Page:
You can read 19 more articles this month
CHRIS GRAYLING was accused of “going into hiding” yesterday after he jetted off to Qatar.
The Tory Transport Secretary’s flight to the Gulf meant he escaped the wrath of angry commuters on the day rail fares were raised yet again.
In rainy Blighty his Labour opposite number Andy McDonald was due to join protests against the fare rises in Leeds. But on his way from London the Virgin Trains East Coast service ground to a halt, prompting him to record a video message.
The shadow transport secretary hit out at the fare rises — the highest in five years — and the recent decision to end the East Coast franchise early, saving parent companies Virgin and Stagecoach billions of pounds in planned premiums.
“[The train has] run out of power, a bit like the Tories,” he quipped.
“But this is on the same line that’s had the benefit of a £2 billion payout the last few weeks, and of course it comes hot on the heels of an announcement they have a 3.6 per cent increase in fares.
“If anything has demonstrated just how broken the system is, it’s this today.”
The government said Mr Grayling had skedaddled to Qatar for meetings with officials there, but Mr McDonald said: “The Transport Secretary Chris Grayling has gone into hiding, unable to defend today’s 3.6 per cent fares hike and refusing to explain the £2bn taxpayer bailout of Virgin East Coast.”
RMT general secretary Mick Cash fumed: “Chris Grayling knew that the fares story would be top of the news agenda today. But instead of being available to defend his government’s Great Rail Rip-off he booked himself a winter escape to the Qatari sunshine.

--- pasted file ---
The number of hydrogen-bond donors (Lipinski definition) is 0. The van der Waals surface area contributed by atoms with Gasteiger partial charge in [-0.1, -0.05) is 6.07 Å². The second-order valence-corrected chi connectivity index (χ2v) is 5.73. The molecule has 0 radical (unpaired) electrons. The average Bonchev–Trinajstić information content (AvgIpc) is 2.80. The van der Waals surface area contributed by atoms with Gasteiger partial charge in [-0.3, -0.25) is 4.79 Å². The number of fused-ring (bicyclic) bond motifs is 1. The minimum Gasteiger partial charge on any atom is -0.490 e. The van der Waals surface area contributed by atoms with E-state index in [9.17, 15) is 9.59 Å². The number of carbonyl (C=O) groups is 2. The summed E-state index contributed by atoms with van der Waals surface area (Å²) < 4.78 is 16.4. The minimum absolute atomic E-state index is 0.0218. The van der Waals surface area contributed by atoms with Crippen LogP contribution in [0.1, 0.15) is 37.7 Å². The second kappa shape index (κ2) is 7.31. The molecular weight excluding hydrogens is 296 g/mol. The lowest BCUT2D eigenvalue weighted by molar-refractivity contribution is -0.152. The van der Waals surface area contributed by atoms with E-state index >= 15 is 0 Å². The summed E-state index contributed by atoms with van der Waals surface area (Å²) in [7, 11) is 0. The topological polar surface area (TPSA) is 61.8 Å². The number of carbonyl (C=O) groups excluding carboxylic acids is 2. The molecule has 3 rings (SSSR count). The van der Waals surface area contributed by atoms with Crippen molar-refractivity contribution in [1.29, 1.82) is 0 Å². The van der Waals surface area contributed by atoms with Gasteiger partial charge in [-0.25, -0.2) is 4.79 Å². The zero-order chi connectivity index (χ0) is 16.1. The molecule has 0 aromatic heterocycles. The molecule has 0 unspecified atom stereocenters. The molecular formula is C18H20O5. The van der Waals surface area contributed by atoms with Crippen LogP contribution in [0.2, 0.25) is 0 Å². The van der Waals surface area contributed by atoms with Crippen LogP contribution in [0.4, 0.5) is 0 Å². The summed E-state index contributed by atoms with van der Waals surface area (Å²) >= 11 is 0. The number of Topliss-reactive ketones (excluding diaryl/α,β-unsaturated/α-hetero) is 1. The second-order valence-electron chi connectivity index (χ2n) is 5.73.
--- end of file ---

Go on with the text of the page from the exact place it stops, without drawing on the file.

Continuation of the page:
“[Passengers] will draw their own conclusions from the Transport Secretary’s decision to book himself a trip to the desert rather than face the music.”
Mr Cash joined a demo outside King’s Cross station in London, where he handed out sweets branded with the union’s campaign to save train guards.
Across the capital at Paddington station, Labour youth activists joined the local RMT branch to leaflet commuters.
GMB activist and Labour Students vice-chair Lara McNeill told the Star: “Real wages are falling and rail fares are becoming a bigger and bigger percentage of young people’s earnings.”
Virgin declined to comment on Mr McDonald’s travel troubles.
You can’t buy a revolution, but you can help the only daily paper in Britain that’s fighting for one by joining the 501 club.
Just £5 a month gives you the opportunity to win one of 17 prizes, from £25 to the £501 jackpot.
By becoming a 501 Club member you are helping the Morning Star cover its printing, distribution and staff costs — help keep our paper thriving by joining!
You can’t buy a revolution, but you can help the only daily paper in Britain that’s fighting for one by become a member of the People’s Printing Press Society.
The Morning Star is a readers’ co-operative, which means you can become an owner of the paper too by buying shares in the society.
Shares are £1 each — though unlike capitalist firms, each shareholder has an equal say. Money from shares contributes directly to keep our paper thriving.
Some union branches have taken out shares of over £500 and individuals over £100.
You can’t buy a revolution, but you can help the only daily paper in Britain that’s fighting for one by donating to the Fighting Fund.
The Morning Star is unique, as a lone socialist voice in a sea of corporate media. We offer a platform for those who would otherwise never be listened to, coverage of stories that would otherwise be buried.
The rich don’t like us, and they don’t advertise with us, so we rely on you, our readers and friends. With a regular donation to our monthly Fighting Fund, we can continue to thumb our noses at the fat cats and tell truth to power.
Donate today and make a regular contribution.